Summary: Being an Authentic Follower of Jesus: God is in the Business of Using Ordinary People

Being an Authentic Follower of Jesus:

God is in the Business of Using Ordinary People

Luke 9:37-56

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In Chapters 8 and 9 Luke describes a series of miracles demonstrating Jesus’ power and authority – healing the sick, delivering the oppressed, stopping storms, and over needed resources for ministry. Then came the transfiguration giving us a preview of his glory. Now we come to a series of events exposing the shortcomings of the disciples and should encourage all of us that in spite of our shortcomings and sinfulness that God is in the business of using ordinary and imperfect people to do extraordinary things. Too often we have a false idea that the disciples were spiritual giants. First we see the disciples unable to help a demonized boy; then they are arguing about who is the most significant; after that they are jealous because of the fruitful ministry of others; lastly they want to call down judgment on a Samaritan town for rejecting Jesus.

1. Ordinary People Struggle with Unbelief (37-43a)

A man begs the disciples to come and free his only son from a demonic spirit and they cannot. All three gospels make it clear that the root issue is unbelief. Mark even goes on to tell us that this kind cannot come out except by prayer. The implication is that unbelief led to prayerlessness. What is unbelief? It is turning away from the one who is the source of and promise of our life and resources to something else for life and resources. Here they were not trusting in Jesus’ power and authority to minister. They had either gotten a bit cocky or had not understood the necessity of prayer. God’s grace, the power of the Spirit in our lives is not automatic. It flows from going to God to be filled up with him and then dispensing that in life. It is a turning away from ourselves and our own self sufficiency and look to him for our source of life and ministry.

2. Ordinary People Struggle with Disunity (vs. 43b-48)

Notice the contrast between Jesus and his followers. Here he is describing his impending death; this is a serious moment. He even tells them to listen carefully and they begin arguing about who is the most important one in the group. He is foretelling of his sacrifice and they are thinking of their own status and self importance. Knowing their hearts, Jesus takes a child, and says whoever receives this child receives me. Children had not social status in that culture. His point is that whoever welcomes and embraces the insignificant ones in society welcomes and embraces me! Ministry is not about demographics and embracing people like us – that is easy, that does not take God’s grace. Jesus embraced the outsiders and the outcasts. Jesus is talking about embracing those who are on the fringe of society, the ones others reject – that takes God’s grace. Status is not a virtue in the Kingdom of God. Yet we are a status driven people. This comes from thinking too highly of ourselves. I think we can say all conflicts arise because of self, thinking more highly of ourselves than we ought. Greatness comes from who you are connected to not who you minister to. Neither does greatness come from comparing yourself to others. How does Jesus respond? He gives a living illustration.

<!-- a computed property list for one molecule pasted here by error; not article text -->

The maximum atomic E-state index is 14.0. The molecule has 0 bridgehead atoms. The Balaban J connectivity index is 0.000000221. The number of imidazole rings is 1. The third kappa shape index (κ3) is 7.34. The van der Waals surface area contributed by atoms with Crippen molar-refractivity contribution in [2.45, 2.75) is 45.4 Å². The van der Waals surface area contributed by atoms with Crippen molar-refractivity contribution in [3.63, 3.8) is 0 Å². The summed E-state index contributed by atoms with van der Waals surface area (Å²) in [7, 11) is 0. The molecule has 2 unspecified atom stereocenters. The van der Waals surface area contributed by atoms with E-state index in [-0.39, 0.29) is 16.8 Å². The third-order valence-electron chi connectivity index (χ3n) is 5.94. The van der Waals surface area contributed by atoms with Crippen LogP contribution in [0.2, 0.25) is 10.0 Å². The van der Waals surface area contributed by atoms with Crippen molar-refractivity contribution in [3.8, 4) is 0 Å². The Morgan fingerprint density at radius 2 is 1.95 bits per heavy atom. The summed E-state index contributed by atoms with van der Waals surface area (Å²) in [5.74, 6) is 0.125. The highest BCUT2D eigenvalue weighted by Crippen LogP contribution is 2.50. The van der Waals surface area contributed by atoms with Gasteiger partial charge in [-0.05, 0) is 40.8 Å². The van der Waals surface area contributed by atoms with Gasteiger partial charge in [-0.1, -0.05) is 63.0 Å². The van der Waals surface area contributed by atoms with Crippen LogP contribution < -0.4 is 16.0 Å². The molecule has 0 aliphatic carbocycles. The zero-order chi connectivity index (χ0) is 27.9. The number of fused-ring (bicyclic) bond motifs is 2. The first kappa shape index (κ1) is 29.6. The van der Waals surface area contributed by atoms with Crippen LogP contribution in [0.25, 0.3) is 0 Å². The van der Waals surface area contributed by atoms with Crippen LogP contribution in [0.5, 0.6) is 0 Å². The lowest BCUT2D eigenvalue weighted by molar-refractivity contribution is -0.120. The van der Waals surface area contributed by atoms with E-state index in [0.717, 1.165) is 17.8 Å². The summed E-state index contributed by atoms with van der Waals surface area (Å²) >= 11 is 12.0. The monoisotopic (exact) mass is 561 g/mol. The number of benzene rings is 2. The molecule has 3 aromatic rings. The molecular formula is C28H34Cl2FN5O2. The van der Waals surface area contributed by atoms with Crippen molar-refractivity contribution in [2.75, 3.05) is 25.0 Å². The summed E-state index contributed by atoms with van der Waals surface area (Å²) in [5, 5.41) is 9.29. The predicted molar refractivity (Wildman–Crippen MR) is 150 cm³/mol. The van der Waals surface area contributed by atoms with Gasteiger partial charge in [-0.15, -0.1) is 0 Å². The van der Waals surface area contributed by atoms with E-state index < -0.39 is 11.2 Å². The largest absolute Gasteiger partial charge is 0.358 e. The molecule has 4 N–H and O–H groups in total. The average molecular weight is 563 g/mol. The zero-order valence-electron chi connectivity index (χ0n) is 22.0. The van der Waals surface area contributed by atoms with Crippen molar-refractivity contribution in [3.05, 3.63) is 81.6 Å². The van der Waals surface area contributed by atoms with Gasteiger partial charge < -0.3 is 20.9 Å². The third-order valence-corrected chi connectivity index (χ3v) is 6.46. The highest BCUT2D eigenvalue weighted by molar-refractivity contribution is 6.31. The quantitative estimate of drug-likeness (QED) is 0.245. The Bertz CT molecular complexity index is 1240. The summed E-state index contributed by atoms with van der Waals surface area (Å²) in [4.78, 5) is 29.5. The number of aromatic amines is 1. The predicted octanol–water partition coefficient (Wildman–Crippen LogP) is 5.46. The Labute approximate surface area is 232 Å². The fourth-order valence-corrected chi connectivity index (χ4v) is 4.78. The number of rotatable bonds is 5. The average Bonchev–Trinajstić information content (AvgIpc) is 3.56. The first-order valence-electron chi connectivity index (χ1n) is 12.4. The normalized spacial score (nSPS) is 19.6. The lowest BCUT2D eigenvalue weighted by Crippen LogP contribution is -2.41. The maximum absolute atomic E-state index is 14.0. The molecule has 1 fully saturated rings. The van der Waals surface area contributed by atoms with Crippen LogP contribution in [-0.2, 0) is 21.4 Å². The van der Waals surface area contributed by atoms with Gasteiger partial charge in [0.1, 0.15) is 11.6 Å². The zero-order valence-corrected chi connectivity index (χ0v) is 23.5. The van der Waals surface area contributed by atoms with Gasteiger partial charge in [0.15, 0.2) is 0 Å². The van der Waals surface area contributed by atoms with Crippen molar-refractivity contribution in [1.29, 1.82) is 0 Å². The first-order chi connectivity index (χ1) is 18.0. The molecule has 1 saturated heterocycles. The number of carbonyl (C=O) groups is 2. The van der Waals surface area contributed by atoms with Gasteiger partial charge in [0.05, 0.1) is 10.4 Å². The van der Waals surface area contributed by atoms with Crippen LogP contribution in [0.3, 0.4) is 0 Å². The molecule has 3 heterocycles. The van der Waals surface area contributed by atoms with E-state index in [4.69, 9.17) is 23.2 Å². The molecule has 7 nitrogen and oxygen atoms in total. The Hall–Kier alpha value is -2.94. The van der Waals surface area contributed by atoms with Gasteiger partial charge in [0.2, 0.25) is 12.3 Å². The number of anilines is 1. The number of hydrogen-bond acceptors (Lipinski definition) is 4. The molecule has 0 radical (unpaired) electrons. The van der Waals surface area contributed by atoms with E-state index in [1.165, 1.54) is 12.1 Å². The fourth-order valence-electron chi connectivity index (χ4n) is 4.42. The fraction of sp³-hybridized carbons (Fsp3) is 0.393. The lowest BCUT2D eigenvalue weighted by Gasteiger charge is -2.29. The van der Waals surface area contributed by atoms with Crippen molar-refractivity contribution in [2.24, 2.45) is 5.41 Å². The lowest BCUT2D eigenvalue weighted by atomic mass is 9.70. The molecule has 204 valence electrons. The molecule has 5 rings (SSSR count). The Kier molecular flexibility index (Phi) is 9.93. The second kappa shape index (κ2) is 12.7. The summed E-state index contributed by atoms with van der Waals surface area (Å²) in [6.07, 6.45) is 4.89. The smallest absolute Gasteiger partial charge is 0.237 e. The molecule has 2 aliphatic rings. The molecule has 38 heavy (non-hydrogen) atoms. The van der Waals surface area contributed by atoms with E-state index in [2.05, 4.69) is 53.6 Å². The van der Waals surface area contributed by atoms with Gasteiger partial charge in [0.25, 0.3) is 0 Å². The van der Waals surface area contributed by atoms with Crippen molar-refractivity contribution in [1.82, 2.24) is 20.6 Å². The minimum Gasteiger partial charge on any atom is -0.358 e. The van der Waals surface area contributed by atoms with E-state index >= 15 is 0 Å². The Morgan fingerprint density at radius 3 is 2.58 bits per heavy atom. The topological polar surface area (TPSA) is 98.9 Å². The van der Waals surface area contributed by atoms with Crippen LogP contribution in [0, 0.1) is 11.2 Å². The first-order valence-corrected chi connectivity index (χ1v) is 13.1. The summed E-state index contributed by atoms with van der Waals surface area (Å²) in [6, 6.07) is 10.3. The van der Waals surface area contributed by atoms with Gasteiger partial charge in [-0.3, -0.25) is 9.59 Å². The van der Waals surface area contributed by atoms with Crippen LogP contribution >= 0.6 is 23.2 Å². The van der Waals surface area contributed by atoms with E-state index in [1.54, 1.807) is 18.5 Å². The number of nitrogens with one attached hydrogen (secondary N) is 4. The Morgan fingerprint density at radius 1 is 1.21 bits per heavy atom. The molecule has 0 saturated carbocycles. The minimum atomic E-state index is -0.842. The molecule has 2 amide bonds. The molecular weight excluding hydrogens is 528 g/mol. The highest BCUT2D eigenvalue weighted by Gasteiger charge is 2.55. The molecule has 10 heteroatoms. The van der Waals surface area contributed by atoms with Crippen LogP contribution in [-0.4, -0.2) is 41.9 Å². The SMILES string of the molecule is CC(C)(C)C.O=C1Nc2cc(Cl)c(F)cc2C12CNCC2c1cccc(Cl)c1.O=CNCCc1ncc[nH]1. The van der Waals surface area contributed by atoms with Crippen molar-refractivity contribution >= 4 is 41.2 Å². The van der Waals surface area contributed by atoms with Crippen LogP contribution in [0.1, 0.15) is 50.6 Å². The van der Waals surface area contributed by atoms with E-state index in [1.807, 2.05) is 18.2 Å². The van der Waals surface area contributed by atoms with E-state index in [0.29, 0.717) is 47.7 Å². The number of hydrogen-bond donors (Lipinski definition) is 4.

3. Ordinary People Struggle with Spiritual Competitiveness (vs. 49-50)

Now right after Jesus talks to the disciples about welcoming and receiving others the disciples seek to exclude others from ministry. They try to stop, unsuccessfully so, those who are not part of the ‘official group!’ Not only do they argue amongst themselves they argue with another group! I think the other group was a threat - they were casting out demons and the disciples had just experienced failure in this area. They had an us against them mentality, a competitive spirit. We need to be able to bless other ministries out there, even if they are more fruitful than us. More than just wanting them to do well we need to bless even sow into their ministry.

4. Ordinary People Struggle with Lack of Compassion (vs. 51-56)

Jesus speaks of his impending rejection and he is rejected by Samaritans; he speaks of receiving others and he is not received by the Samaritans. The disciple’s response is like an Old Testament prophet wanting to call down fire from heaven to burn them up. The disciples think they deserve God’s judgment rather than God’s mercy for rejecting Jesus. James and John are still expecting the kingdom to come in a glorious apocalyptic finish. The prophets in the Old Testament did not understand that God would accomplish his purposes in two advents or comings. The first coming is one of blessing, extending his grace and mercy; the second coming is one of judgment, pouring out his wrath on his enemies including those who reject him now.

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